Unspeakable Violence: Remapping US and Mexican National Imaginaries by Nicole M. Guidotti-Hernández (review)

Unspeakable Violence: Remapping US and Mexican National Imaginaries by Nicole M.... Book Reviews 405 Unspeakable Violence: Remapping US and Mexican National Imaginaries. By Nicole M. Guidotti-Hernández. Durham, NC: Duke University Press, 2011. 400 pages, $25.95. Reviewed by Joshuah O'Brien West Texas A&M University, Canyon Addressing violence as "an ongoing social process of differentiation for racialized, sexualized, gendered subjects in the US borderlands in the nineteenth century and early twentieth," Unspeakable Violence seeks to challenge the celebratory readings of resistance narratives generally attributed to mestizaje, indigenismo, and hybridity (3). Nicole Guidotti-Hernández employs a transnational feminist framework to critique an uncritical romanticized Chicano nationalism, "which casts Chicano identity as indigenous and masculinist" and does not allow for an understanding of "what compelled Native Americans, Anglos, and Mexicans to participate in violence against others of their own race in the making of borderlands cultures" (10, 23). Unspeakable Violence comprises five chapters, which are broken into two sections. The first section relates three episodes of unspoken borderland violence through use of historiography, close textual analysis, and feminist and cultural theory. The first episode investigates the 1851 lynching of a Mexican woman, referred to as Josefa and/or Juanita in official testimonies and newspaper articles, in Downieville, California. Guidotti-Hernández refers to her as Josefa/Juanita as http://www.deepdyve.com/assets/images/DeepDyve-Logo-lg.png Western American Literature The Western Literature Association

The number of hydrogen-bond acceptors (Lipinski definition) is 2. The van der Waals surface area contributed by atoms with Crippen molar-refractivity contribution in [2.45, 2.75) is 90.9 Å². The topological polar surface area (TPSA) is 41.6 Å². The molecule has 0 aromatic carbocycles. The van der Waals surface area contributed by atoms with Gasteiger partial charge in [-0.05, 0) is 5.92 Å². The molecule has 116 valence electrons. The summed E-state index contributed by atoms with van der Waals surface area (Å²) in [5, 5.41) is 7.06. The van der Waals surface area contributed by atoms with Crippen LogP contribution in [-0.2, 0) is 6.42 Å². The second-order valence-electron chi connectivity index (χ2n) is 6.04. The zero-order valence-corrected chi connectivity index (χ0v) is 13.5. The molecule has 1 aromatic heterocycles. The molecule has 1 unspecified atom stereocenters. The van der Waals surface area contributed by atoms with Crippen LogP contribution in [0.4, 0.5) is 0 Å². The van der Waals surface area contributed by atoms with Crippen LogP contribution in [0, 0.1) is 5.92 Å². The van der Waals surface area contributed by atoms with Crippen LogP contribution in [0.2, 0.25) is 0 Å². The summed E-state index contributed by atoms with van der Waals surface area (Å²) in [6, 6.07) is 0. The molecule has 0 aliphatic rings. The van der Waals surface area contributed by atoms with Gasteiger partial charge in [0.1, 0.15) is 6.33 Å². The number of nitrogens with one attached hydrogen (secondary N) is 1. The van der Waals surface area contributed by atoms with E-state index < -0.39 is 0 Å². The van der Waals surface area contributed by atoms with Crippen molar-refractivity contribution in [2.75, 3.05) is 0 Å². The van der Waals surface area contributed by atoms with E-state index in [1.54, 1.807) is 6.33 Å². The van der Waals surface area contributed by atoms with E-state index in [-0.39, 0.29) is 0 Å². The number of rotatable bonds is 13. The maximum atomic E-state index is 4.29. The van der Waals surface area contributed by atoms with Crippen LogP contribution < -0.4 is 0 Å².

Unspeakable Violence: Remapping US and Mexican National Imaginaries by Nicole M. Guidotti-Hernández (review)

Western American Literature, Volume 47 (4) – Feb 20, 2013

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Publisher
The Western Literature Association
Copyright
Copyright © The Western Literature Association
ISSN
1948-7142
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Abstract

Book Reviews 405 Unspeakable Violence: Remapping US and Mexican National Imaginaries. By Nicole M. Guidotti-Hernández. Durham, NC: Duke University Press, 2011. 400 pages, $25.95. Reviewed by Joshuah O'Brien West Texas A&M University, Canyon Addressing violence as "an ongoing social process of differentiation for racialized, sexualized, gendered subjects in the US borderlands in the nineteenth century and early twentieth," Unspeakable Violence seeks to challenge the celebratory readings of resistance narratives generally attributed to mestizaje, indigenismo, and hybridity (3). Nicole Guidotti-Hernández employs a transnational feminist framework to critique an uncritical romanticized Chicano nationalism, "which casts Chicano identity as indigenous and masculinist" and does not allow for an understanding of "what compelled Native Americans, Anglos, and Mexicans to participate in violence against others of their own race in the making of borderlands cultures" (10, 23). Unspeakable Violence comprises five chapters, which are broken into two sections. The first section relates three episodes of unspoken borderland violence through use of historiography, close textual analysis, and feminist and cultural theory. The first episode investigates the 1851 lynching of a Mexican woman, referred to as Josefa and/or Juanita in official testimonies and newspaper articles, in Downieville, California. Guidotti-Hernández refers to her as Josefa/Juanita as

Journal

Western American LiteratureThe Western Literature Association

Published: Feb 20, 2013

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